Other towns in Chios have similar stories about Algerian (Alidzerini-Berbers) and Saracen pirates. Some of the ones I read about were Thymiana, Kardamyla, Kambia, Mesta and Neochori.
In the late 900’s AD, the island of Lesbos had the same types of attacks from a Saracen pirate chief named Sirhan. Saracens had attacked the bay of Stenacus but were defeated when the town set their ships on fire.
During the early part of the middle ages, pirate attacks on the island on Lesbos from Saracen invasions occurred in the years 821, 881 and 1055 AD. There are places on Lesbos with the name Sarikinou as well, which in all likelihood were pirate lairs at one time.
The island of Paros was also plundered by the Saracen pirate Nissiris between 821 AD and 827 AD. Nissiris as a pirate was active from 821 AD to 827 AD. Nissiris went to the island of Paros and stole all the church treasures. In Paros there are also places with the name Sarakoinou. The encounters with pirates on Paros were documented in the year 905 AD, when Nikitas Magister, a government official during the reign of Byzantine Emperor Leo VI was sent from Constantinople to Crete to negotiate with the Saracens (Crete was captured by the Saracens and Arabs in 823 AD). As they approached the island of Ios, winds drove them to the island of Paros (Which at that time was uninhabited). There he met a monk who told him about the island and their encounters with Saracen pirates.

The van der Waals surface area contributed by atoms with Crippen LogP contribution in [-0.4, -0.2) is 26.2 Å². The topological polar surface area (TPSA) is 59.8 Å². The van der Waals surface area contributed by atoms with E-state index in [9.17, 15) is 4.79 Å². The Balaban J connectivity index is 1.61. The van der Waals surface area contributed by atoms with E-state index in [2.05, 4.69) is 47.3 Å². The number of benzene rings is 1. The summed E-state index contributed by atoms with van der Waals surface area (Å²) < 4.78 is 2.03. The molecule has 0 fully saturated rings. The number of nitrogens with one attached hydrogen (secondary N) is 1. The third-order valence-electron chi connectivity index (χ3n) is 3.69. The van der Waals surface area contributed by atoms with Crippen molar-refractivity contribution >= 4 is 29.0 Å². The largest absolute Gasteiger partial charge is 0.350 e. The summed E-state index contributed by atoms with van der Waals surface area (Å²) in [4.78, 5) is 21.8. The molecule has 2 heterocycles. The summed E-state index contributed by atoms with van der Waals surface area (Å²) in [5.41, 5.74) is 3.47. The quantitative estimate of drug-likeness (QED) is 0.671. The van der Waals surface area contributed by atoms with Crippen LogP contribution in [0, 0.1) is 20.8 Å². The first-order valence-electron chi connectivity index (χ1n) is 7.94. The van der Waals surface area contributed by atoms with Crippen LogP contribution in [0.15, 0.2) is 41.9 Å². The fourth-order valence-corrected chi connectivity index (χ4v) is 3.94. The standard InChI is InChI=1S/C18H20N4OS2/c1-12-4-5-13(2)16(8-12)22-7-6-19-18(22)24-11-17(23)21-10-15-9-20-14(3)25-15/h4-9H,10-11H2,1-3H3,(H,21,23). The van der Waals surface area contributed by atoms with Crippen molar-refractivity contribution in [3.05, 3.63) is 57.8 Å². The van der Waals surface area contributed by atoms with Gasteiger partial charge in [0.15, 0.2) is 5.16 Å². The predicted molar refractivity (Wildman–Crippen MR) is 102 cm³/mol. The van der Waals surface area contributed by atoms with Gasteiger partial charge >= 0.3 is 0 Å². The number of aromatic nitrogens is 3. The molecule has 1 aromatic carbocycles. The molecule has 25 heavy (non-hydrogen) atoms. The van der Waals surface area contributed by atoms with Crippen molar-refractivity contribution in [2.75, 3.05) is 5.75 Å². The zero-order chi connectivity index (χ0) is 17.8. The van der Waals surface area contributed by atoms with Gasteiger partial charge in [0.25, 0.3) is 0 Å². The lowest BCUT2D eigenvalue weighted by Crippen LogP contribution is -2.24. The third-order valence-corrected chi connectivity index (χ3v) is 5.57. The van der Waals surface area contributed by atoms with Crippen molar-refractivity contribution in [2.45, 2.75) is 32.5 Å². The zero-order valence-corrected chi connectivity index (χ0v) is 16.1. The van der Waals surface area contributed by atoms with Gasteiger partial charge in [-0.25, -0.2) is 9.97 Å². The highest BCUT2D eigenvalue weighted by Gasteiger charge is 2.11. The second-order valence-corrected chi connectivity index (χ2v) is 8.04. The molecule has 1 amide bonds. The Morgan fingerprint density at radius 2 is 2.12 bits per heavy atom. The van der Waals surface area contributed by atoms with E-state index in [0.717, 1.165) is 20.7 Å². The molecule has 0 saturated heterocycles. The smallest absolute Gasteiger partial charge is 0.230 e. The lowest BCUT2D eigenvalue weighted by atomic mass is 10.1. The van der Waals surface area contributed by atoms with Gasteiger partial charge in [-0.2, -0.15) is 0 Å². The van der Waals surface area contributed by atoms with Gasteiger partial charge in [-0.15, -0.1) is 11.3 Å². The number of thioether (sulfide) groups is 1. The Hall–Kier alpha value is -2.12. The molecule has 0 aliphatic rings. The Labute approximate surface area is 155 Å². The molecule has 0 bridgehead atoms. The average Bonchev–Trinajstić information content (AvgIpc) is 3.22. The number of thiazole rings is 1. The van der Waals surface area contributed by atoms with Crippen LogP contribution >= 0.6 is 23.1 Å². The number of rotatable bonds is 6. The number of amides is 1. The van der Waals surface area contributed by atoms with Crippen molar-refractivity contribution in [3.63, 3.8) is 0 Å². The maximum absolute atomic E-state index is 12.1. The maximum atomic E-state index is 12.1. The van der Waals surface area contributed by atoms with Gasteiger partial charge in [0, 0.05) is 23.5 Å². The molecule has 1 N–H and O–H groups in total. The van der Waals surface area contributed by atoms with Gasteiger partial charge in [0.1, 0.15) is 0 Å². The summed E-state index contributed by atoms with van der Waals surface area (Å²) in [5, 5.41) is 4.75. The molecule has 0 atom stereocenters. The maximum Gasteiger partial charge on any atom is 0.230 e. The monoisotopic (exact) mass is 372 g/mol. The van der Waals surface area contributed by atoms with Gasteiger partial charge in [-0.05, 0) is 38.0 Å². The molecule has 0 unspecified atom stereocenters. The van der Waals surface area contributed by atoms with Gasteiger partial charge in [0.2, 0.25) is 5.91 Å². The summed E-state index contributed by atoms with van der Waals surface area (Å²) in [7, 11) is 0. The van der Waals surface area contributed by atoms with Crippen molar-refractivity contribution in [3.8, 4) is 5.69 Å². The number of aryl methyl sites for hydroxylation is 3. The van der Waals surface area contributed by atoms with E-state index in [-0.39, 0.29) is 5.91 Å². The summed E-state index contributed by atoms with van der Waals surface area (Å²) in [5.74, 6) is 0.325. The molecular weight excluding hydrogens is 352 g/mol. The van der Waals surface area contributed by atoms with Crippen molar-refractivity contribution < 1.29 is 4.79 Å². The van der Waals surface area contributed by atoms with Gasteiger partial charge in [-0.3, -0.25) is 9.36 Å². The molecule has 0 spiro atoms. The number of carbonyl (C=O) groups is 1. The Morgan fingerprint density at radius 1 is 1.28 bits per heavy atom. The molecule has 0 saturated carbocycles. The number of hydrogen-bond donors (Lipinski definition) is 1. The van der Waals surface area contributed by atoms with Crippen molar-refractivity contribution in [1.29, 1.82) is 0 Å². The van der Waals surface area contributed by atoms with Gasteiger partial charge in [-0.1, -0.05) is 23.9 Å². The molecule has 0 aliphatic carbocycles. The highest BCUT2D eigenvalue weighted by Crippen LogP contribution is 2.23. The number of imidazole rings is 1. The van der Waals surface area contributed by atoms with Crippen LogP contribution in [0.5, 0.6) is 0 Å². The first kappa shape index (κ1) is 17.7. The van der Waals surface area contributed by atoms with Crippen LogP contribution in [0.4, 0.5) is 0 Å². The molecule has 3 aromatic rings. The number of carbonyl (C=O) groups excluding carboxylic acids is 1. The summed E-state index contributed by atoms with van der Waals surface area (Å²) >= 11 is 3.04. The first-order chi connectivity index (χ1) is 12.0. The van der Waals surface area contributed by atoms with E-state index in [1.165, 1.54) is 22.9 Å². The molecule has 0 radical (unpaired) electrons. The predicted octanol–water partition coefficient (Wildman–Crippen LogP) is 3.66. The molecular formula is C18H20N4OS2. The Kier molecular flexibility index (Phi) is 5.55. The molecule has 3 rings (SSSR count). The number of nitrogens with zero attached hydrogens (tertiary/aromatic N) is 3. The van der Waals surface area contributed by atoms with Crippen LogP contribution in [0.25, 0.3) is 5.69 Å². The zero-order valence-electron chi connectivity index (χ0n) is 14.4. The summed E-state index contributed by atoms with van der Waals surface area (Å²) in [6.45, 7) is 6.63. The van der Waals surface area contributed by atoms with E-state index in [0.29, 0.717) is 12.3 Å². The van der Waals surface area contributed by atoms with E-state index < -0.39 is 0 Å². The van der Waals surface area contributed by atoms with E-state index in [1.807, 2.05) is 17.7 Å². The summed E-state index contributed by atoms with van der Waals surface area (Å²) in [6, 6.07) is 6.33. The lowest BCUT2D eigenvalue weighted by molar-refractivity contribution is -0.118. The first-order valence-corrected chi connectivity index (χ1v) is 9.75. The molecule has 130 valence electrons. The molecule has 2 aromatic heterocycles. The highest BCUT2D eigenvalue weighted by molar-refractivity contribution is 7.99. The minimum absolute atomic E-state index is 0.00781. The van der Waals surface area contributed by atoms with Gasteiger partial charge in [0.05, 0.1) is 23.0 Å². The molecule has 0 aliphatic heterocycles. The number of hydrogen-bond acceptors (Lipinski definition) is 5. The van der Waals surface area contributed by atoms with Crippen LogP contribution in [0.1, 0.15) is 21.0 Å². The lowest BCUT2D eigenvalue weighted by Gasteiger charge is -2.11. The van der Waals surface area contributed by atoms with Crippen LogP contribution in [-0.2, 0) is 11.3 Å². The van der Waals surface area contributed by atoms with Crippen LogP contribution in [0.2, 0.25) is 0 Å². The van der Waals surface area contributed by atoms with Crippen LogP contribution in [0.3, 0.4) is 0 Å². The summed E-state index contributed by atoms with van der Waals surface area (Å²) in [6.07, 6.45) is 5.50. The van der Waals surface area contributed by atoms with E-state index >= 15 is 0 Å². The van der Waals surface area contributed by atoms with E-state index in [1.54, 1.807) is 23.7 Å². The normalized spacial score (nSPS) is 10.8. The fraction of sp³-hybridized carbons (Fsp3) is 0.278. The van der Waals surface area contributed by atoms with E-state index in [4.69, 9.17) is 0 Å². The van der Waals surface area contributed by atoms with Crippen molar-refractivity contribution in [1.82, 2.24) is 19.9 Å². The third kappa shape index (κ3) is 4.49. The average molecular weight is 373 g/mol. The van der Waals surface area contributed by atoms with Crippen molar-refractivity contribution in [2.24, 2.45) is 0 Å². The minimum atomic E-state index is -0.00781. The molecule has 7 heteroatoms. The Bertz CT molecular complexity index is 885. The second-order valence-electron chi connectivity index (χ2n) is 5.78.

In 961 AD the Byzantine army under emperor Nicephoros Phocas took back Crete from the Arabs and killed, according to one source 20,000 Arabs in the process. There is a town in Crete called Barbaro or Varvaro. The Byzantine soldiers that took over the town during the re-taking of Crete named it like that because of the people there who were Arabs or Berbers from Barbaria in North Africa. It is in all likelihood, the same way the town of Varvakorso and its people the Varvarousi got their names from the Greeks on the island of Chios.
There are dozens of accounts of Saracen pirates invading and settling areas of the Mediterranean between the 900’s AD and 1000’s AD. These places included
St. Tropez and La Garde Freinet (937 AD) in France
Fontanarossa (935 AD) in Italy
Malta (870 AD)
Sicily (827 AD)
Corsica (754 AD) and others. Corsica even has a pirate head as their symbol on one of their flags.

In some of these places, it was recorded that these pirate settlements once they were re-conquered by the Christians remained in those areas and converted to Christianity.
By paralleling history in other areas with pirate history in the Mediterranean an image starts to emerge for the the history of Parparia. Parparia’s history mimicks the history of dozens of other places in the Aegean that attribute their origins and history to Saracen pirates, especially islands.
The formula one sees is clear, once Christian armies started to push back Muslim forces and settlements, the prisoners or towns left behind were usually forced to convert to Christianity. In the areas of modern France, Spain and Italy, Saracens that converted to Christianity became Catholics. In areas of modern Greece they became Orthodox. The Iberian peninsula (Spain and Portugal) and a large part of southern France was under Saracen or Arab rule at one time or another. In parts of Spain, Muslim rule existed for almost 800 years (Granada).
It is written that between 840 AD and 1017 AD the three great nations in existence were the Byzantines (Greeks), the Saracens (Arabs) and the Franks (French).


Stavros said...
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Stavros said...

This is from, the history of Parparia, Chios by Stavros Stefanidis